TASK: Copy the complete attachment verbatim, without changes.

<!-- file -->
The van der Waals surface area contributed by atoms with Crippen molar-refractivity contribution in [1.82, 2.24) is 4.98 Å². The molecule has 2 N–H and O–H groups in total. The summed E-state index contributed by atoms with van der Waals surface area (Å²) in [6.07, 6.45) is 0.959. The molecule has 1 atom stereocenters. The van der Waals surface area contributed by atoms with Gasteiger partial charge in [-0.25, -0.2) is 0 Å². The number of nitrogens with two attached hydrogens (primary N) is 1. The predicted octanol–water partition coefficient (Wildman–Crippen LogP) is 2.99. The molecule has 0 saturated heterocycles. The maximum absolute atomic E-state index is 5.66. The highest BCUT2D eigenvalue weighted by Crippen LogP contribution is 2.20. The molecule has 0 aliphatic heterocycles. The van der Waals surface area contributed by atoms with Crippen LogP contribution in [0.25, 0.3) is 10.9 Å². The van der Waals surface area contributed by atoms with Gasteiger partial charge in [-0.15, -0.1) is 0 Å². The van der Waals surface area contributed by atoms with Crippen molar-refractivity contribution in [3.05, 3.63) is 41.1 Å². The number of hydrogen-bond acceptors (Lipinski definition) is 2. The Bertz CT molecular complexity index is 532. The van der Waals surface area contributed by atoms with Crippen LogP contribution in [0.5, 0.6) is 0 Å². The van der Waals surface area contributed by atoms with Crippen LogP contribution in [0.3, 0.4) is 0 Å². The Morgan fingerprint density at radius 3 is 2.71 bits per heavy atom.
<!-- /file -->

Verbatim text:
The van der Waals surface area contributed by atoms with Crippen molar-refractivity contribution in [1.82, 2.24) is 4.98 Å². The molecule has 2 N–H and O–H groups in total. The summed E-state index contributed by atoms with van der Waals surface area (Å²) in [6.07, 6.45) is 0.959. The molecule has 1 atom stereocenters. The van der Waals surface area contributed by atoms with Gasteiger partial charge in [-0.25, -0.2) is 0 Å². The number of nitrogens with two attached hydrogens (primary N) is 1. The predicted octanol–water partition coefficient (Wildman–Crippen LogP) is 2.99. The molecule has 0 saturated heterocycles. The maximum absolute atomic E-state index is 5.66. The highest BCUT2D eigenvalue weighted by Crippen LogP contribution is 2.20. The molecule has 0 aliphatic heterocycles. The van der Waals surface area contributed by atoms with Crippen LogP contribution in [0.25, 0.3) is 10.9 Å². The van der Waals surface area contributed by atoms with Gasteiger partial charge in [-0.15, -0.1) is 0 Å². The van der Waals surface area contributed by atoms with Crippen molar-refractivity contribution in [3.05, 3.63) is 41.1 Å². The number of hydrogen-bond acceptors (Lipinski definition) is 2. The Bertz CT molecular complexity index is 532. The van der Waals surface area contributed by atoms with Crippen LogP contribution in [0.5, 0.6) is 0 Å². The van der Waals surface area contributed by atoms with Crippen LogP contribution in [0.3, 0.4) is 0 Å². The Morgan fingerprint density at radius 3 is 2.71 bits per heavy atom.